Putting the first returned stage back on the test stand will be the real test of core structural integrity.  I believe that GH2/F9R-1 will again be a software development test bed.
« Last Edit: 01/25/2014 02:35 PM by AncientU »
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Offline macpacheco

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Re: Grasshopper Discussion (including Grasshopper 2, aka F9R-1)
« Reply #19 on: 01/25/2014 04:09 PM »
I think GH2 will initially be used to learn and improve:
-the limits of the flight profiles, software, sensors etc.
-processes and procedures to turn the core around for re-launch as soon as possible.

Possibly more importantly, SpaceX needs to learn how many upward launches the rocket is good for.  This will involve putting a dummy 2nd stage and payload on top of GH2 and launching it beyond maxQ over and over again until the rockets fatigue limits are established.  The fatigue limits can of course be improved with refined design.  It would be irresponsible and take allot longer if SpaceX solely used the flights of paying customers to establish the fatigue limit.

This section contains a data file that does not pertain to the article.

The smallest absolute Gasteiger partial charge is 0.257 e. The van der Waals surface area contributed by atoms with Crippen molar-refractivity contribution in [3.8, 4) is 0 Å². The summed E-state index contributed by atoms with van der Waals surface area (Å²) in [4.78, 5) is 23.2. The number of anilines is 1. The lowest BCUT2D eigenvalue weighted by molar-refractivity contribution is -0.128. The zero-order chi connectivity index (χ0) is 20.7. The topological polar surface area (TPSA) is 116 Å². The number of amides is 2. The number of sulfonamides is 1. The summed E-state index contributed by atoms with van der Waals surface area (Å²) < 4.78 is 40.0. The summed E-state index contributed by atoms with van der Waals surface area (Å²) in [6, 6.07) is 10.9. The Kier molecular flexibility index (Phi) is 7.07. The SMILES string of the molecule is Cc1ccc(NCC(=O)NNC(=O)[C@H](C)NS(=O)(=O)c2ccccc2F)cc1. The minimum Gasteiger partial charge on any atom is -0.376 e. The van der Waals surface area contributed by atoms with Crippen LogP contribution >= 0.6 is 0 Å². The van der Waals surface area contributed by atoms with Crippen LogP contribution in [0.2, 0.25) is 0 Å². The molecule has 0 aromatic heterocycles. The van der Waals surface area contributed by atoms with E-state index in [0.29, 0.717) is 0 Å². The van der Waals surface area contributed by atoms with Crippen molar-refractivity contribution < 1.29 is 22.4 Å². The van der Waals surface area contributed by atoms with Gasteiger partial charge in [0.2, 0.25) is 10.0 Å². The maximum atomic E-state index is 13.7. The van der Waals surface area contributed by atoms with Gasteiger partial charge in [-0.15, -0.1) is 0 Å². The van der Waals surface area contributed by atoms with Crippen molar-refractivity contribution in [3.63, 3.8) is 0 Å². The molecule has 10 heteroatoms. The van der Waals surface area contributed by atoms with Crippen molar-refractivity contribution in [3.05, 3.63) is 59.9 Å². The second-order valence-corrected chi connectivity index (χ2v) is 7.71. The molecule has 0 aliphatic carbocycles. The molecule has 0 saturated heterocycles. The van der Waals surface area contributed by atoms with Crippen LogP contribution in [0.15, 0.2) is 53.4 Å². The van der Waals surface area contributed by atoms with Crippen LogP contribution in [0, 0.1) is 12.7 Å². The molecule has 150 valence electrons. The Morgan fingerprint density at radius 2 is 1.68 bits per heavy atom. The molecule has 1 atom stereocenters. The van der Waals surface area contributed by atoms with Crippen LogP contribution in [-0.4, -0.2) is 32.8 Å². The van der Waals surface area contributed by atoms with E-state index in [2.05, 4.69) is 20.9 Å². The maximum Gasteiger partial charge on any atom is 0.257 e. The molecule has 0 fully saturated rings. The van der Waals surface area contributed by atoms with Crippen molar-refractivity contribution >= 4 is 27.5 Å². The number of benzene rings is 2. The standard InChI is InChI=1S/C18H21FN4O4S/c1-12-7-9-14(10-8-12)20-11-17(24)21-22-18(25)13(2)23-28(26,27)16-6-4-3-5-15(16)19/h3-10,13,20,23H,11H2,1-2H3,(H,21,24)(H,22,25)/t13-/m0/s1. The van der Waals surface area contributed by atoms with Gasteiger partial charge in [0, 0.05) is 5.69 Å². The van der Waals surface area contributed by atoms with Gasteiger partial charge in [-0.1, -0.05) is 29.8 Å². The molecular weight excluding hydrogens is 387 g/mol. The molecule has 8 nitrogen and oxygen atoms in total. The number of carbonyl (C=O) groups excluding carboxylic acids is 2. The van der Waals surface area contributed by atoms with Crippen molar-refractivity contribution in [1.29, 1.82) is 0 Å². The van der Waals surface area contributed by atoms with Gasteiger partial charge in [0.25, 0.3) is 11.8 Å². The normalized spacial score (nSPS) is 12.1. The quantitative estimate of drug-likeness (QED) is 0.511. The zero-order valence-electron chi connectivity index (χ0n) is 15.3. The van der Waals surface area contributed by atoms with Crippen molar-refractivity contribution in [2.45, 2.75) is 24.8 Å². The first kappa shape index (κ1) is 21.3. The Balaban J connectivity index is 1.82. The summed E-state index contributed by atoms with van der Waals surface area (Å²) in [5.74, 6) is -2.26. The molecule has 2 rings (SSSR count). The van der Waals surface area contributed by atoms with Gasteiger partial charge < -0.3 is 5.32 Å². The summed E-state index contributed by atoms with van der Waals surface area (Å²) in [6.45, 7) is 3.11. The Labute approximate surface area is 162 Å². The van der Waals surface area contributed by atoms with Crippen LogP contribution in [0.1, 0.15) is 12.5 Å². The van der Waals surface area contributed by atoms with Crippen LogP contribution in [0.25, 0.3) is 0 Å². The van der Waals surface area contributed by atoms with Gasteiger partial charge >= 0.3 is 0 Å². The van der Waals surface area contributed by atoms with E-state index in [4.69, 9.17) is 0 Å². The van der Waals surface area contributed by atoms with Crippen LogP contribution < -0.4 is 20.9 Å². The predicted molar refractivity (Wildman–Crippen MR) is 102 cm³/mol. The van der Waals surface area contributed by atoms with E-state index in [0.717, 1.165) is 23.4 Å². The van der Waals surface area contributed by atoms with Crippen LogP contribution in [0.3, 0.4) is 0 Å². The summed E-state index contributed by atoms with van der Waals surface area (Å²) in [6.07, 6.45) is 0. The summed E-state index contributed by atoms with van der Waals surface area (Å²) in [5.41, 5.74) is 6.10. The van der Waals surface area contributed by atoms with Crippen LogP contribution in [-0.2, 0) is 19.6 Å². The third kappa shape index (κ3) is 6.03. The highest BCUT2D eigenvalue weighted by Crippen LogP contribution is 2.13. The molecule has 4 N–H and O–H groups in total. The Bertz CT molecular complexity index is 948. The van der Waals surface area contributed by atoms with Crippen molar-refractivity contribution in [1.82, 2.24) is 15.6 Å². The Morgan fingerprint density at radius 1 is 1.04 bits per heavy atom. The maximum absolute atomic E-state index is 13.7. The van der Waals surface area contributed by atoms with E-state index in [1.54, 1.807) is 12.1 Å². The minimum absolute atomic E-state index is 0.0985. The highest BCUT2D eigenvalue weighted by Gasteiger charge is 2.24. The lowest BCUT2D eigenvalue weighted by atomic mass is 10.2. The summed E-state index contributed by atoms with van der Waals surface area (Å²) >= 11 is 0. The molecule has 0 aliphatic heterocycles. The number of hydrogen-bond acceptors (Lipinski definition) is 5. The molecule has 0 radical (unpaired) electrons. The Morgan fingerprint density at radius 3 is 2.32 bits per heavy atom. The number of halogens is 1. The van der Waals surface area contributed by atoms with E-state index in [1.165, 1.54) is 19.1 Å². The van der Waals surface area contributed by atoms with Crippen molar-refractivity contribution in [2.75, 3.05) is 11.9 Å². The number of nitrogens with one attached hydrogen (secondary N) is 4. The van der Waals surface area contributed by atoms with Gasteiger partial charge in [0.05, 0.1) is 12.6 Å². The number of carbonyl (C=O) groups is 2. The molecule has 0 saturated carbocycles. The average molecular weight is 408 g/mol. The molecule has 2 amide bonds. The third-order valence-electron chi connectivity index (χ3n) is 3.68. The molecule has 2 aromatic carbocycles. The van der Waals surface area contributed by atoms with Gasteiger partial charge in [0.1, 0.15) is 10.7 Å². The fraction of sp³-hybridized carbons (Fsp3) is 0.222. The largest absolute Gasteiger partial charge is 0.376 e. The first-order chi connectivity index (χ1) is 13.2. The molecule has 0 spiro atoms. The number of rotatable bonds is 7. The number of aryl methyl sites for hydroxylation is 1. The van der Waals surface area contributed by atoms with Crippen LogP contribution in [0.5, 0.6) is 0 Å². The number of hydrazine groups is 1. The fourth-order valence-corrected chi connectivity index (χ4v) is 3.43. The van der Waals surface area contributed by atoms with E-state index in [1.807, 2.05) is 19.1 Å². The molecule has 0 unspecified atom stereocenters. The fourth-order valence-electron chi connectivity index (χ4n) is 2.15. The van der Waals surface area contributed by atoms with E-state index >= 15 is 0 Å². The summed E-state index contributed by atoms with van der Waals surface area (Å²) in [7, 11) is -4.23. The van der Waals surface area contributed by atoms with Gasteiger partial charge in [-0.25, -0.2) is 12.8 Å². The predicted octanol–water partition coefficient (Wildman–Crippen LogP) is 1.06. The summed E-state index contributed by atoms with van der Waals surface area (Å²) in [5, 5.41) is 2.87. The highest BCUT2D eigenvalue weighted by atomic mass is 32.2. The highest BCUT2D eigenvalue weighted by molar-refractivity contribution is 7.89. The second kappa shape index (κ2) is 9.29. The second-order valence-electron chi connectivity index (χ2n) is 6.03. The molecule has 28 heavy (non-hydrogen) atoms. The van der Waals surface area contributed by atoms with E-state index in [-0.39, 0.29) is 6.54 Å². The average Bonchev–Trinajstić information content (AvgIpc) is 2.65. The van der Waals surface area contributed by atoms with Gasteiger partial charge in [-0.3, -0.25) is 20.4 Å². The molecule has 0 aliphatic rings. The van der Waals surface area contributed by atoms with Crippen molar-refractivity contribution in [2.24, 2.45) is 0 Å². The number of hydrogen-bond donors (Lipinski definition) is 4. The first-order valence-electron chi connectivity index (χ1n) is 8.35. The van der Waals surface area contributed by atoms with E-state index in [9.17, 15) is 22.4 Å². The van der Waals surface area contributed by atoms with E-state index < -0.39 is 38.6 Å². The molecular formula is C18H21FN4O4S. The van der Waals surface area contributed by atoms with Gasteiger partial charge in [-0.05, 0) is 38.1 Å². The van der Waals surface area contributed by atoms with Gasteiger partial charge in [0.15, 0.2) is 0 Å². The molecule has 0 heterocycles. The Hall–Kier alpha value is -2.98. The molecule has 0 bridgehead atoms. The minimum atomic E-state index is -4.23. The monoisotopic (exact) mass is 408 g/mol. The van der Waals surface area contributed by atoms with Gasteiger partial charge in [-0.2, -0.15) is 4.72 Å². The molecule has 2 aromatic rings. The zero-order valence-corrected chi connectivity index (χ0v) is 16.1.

The rocket failing during re-entry is much less of a commercial and reputational concern compared to the rocket failing on its upward leg with a satellite on board.

True, but this would make more sense using a complete F9R first stage.
If you need to test the full structural tolerance of the vehicle on repeated cycles, you need the full thrust of 9 engines at liftoff, nominal MaxQ conditions, also requiring full fuel on the first stage and something heavy enough to make up for the 2nd stage + a good size payload, perhaps the mass simulator should be 99% water, that gets dumped at max altitude, otherwise the vehicle will be too heavy for the retro burns.
As soon as SpaceX gets the first few S1's recovered, they will have plenty of F9R S1 to add a mass simulator perhaps call it GH3.
It's interesting that the vehicle goes high enough and on a typical launch profile that re-entry is fast/hot enough to test the way back fully too, testing the whole stage one launch cycle.